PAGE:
LSU’s upset loss to Auburn in the Southeastern Conference tournament Thursday begat 48 hours of hand wringing and rampant speculation, bracketology dissection and bubble watching, and probably in at least one corner, an exorcism for the Tigers’ free-throw shooting.
As the hours ticked away until the 5 p.m. NCAA selection show, LSU guard Josh Gray had to go on Twitter to relieve his jitters.
“I(‘ve) never been this nervous in my life,” Gray said.
Turns out, Gray and the rest of the Tigers had no need to strain their giblets. The butterflies could wait until the next time they toe the free-throw line.
LSU, despite its eccentric mood swings, its ability to come within a contested 3-pointer of toppling the best team in the nation, and its knack for losing to the SEC’s cellar dwellers, was in the NCAA tournament with room to spare.
Lace up some fresh Nikes and get ready to go dancing, fellas.
It’s been a long time coming.
It was not, apparently, a long time debating for the NCAA selection committee.
The committee seeds the entire tournament 1-68. LSU came in just about in the middle, as the No. 35 overall seed, ninth in the East Regional, taking on No. 8 North Carolina State on Thursday night in Pittsburgh.
I participated in the NCAA mock selection exercise last month in Indianapolis. Judging by that experience, LSU was a fairly easy pick.
The selection committee starts by choosing a bunch of teams that are absolute locks as at-larges, 20 or so squads like Kentucky and Kansas and Oklahoma and, most likely, Arkansas.
Then comes a series of votes as teams are transferred over into the tournament, like layers of a cake, a few at a time. My guess is LSU, despite the Auburn loss to fall to 22-10 overall and a No. 56 RPI, made it into the field sometime Saturday.
Why the huge disparity between the Tigers’ RPI and their overall seeding, the speculation and the rather secure seed LSU wound up with?
The reason, NCAA selection committee chairman Scott Barnes said, basically came down to quality wins and the look of the Tigers as a quality team.
“They had two great road wins against Arkansas and West Virginia, plus a sweep of Ole Miss,” Barnes said after the bracket was unveiled. “Then there’s the eye test. As you think about LSU, that really came up often among the committee members.”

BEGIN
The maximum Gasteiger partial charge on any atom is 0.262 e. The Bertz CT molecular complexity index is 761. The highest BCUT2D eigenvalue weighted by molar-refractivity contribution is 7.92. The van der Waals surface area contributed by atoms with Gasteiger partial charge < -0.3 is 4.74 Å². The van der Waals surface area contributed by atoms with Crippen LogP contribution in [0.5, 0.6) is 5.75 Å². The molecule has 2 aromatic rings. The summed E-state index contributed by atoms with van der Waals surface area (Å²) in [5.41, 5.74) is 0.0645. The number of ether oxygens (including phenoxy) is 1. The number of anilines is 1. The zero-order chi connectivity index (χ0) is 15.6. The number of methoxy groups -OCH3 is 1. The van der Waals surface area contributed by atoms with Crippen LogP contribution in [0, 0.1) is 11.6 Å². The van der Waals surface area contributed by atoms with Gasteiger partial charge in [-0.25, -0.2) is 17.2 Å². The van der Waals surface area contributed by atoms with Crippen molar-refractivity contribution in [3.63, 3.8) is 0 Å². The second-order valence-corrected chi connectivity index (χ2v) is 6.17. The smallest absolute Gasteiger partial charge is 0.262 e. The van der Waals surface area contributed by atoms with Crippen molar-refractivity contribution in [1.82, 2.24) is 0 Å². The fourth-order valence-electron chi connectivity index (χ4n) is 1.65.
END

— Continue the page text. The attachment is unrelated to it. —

“The eye test.” The Tigers look the part of an NCAA tournament participant. They play an exciting, up-tempo, fun-to-watch brand of basketball. The kind of ball that gets you noticed. The kind of ball that had the TV folks set LSU up with a prime-time game on TBS against N.C. State.
“I think we’ve been an exciting team to watch all year long with what we’ve been able to do on the road at West Virginia and Arkansas,” LSU coach Johnny Jones said. “And we’re still the only team in the country to play Kentucky to a two-point game. Although we’ve had some setbacks because of the inexperience of our team, our guys have done a tremendous job of bouncing back.”
The slow but steady progress LSU has made in three years under Jones — from sitting at home with 19 wins two years ago to 20 wins and winning a game in the NIT last year — begs the question: Can the Tigers do more than just earn an NCAA bid?
In North Carolina State, LSU gets a team much like itself, one that beat a No. 1 seed in Duke (not that the Tigers have a win that good) and had a close loss to ACC champ Virginia but also stumbled against ACC lowlights like Wake Forest, Boston College and (like LSU) Clemson. Awaiting the winner of their game is East Regional top seed Villanova on Saturday.
No NCAA tournament path is going to be an easy one, but for LSU, winning a game or two is at least doable. N.C. State has 13 losses. And Villanova (32-2), for all its success, has at least been tested a couple of times lately by Providence (63-61), Creighton (76-72) and Butler (68-65). And it stands to reason: If the Tigers can come within a contested 3-pointer of ending Kentucky’s unbeaten dream, they can play with anyone.
There’s no telling with this LSU team. Could be one-and-done, could be in the Final Four (the former being more likely, of course).
But whether or not the Tigers belong in the NCAA tournament? That’s not worthy of debate.
Follow Scott Rabalais on Twitter: @RabalaisAdv.